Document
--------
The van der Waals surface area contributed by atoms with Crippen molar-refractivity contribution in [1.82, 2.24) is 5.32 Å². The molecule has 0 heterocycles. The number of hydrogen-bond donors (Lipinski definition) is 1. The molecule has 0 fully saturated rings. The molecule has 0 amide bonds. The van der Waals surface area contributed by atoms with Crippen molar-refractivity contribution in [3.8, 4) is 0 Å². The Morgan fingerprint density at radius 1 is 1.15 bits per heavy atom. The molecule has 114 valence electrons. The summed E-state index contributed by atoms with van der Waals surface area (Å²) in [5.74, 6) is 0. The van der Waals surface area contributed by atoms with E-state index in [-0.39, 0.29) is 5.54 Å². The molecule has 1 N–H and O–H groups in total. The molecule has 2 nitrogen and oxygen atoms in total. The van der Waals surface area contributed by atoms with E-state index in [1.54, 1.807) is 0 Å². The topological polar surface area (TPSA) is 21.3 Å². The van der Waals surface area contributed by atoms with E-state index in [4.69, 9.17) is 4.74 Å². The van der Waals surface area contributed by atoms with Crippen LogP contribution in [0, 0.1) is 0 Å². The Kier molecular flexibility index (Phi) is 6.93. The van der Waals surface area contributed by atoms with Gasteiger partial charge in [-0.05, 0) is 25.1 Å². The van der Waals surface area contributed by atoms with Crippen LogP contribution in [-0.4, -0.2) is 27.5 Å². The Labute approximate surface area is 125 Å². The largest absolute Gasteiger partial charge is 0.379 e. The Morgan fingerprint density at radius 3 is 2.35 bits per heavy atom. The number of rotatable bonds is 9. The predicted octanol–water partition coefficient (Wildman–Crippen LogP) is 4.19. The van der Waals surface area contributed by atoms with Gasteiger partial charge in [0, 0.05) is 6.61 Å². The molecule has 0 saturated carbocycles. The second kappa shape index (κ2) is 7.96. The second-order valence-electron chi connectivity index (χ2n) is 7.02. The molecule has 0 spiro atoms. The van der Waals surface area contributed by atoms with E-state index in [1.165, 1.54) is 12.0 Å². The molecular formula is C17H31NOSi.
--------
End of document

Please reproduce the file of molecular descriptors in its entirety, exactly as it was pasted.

The van der Waals surface area contributed by atoms with Crippen molar-refractivity contribution in [1.82, 2.24) is 5.32 Å². The molecule has 0 heterocycles. The number of hydrogen-bond donors (Lipinski definition) is 1. The molecule has 0 fully saturated rings. The molecule has 0 amide bonds. The van der Waals surface area contributed by atoms with Crippen molar-refractivity contribution in [3.8, 4) is 0 Å². The Morgan fingerprint density at radius 1 is 1.15 bits per heavy atom. The molecule has 114 valence electrons. The summed E-state index contributed by atoms with van der Waals surface area (Å²) in [5.74, 6) is 0. The van der Waals surface area contributed by atoms with E-state index in [-0.39, 0.29) is 5.54 Å². The molecule has 1 N–H and O–H groups in total. The molecule has 2 nitrogen and oxygen atoms in total. The van der Waals surface area contributed by atoms with E-state index in [1.54, 1.807) is 0 Å². The topological polar surface area (TPSA) is 21.3 Å². The van der Waals surface area contributed by atoms with E-state index in [4.69, 9.17) is 4.74 Å². The van der Waals surface area contributed by atoms with Crippen LogP contribution in [0, 0.1) is 0 Å². The Kier molecular flexibility index (Phi) is 6.93. The van der Waals surface area contributed by atoms with Gasteiger partial charge in [-0.05, 0) is 25.1 Å². The van der Waals surface area contributed by atoms with Crippen LogP contribution in [-0.4, -0.2) is 27.5 Å². The Labute approximate surface area is 125 Å². The largest absolute Gasteiger partial charge is 0.379 e. The Morgan fingerprint density at radius 3 is 2.35 bits per heavy atom. The number of rotatable bonds is 9. The predicted octanol–water partition coefficient (Wildman–Crippen LogP) is 4.19. The van der Waals surface area contributed by atoms with Gasteiger partial charge in [0, 0.05) is 6.61 Å². The molecule has 0 saturated carbocycles. The second kappa shape index (κ2) is 7.96. The second-order valence-electron chi connectivity index (χ2n) is 7.02. The molecule has 0 spiro atoms. The van der Waals surface area contributed by atoms with E-state index in [1.165, 1.54) is 12.0 Å². The molecular formula is C17H31NOSi.